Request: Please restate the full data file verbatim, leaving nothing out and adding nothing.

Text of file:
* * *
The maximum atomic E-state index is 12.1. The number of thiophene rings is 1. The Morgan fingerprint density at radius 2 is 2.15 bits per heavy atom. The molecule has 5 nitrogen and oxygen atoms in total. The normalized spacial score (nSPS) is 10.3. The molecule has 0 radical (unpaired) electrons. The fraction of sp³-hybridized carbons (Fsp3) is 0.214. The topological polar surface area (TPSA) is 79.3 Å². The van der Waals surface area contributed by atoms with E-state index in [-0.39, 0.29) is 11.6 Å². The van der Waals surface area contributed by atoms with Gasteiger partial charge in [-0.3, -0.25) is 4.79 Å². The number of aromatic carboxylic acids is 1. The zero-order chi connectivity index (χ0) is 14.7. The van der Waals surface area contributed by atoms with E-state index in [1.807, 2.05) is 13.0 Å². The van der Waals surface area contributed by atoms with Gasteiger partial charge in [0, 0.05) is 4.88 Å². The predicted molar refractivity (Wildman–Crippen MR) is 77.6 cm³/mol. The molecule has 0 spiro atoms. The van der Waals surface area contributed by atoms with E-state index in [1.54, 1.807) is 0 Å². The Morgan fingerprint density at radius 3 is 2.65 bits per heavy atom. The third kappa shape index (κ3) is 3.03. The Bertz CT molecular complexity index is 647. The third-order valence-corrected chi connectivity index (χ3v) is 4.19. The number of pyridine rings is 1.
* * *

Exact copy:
The maximum atomic E-state index is 12.1. The number of thiophene rings is 1. The Morgan fingerprint density at radius 2 is 2.15 bits per heavy atom. The molecule has 5 nitrogen and oxygen atoms in total. The normalized spacial score (nSPS) is 10.3. The molecule has 0 radical (unpaired) electrons. The fraction of sp³-hybridized carbons (Fsp3) is 0.214. The topological polar surface area (TPSA) is 79.3 Å². The van der Waals surface area contributed by atoms with E-state index in [-0.39, 0.29) is 11.6 Å². The van der Waals surface area contributed by atoms with Gasteiger partial charge in [-0.3, -0.25) is 4.79 Å². The number of aromatic carboxylic acids is 1. The zero-order chi connectivity index (χ0) is 14.7. The van der Waals surface area contributed by atoms with E-state index in [1.807, 2.05) is 13.0 Å². The van der Waals surface area contributed by atoms with Gasteiger partial charge in [0, 0.05) is 4.88 Å². The predicted molar refractivity (Wildman–Crippen MR) is 77.6 cm³/mol. The molecule has 0 spiro atoms. The van der Waals surface area contributed by atoms with E-state index in [1.54, 1.807) is 0 Å². The Morgan fingerprint density at radius 3 is 2.65 bits per heavy atom. The third kappa shape index (κ3) is 3.03. The Bertz CT molecular complexity index is 647. The third-order valence-corrected chi connectivity index (χ3v) is 4.19. The number of pyridine rings is 1.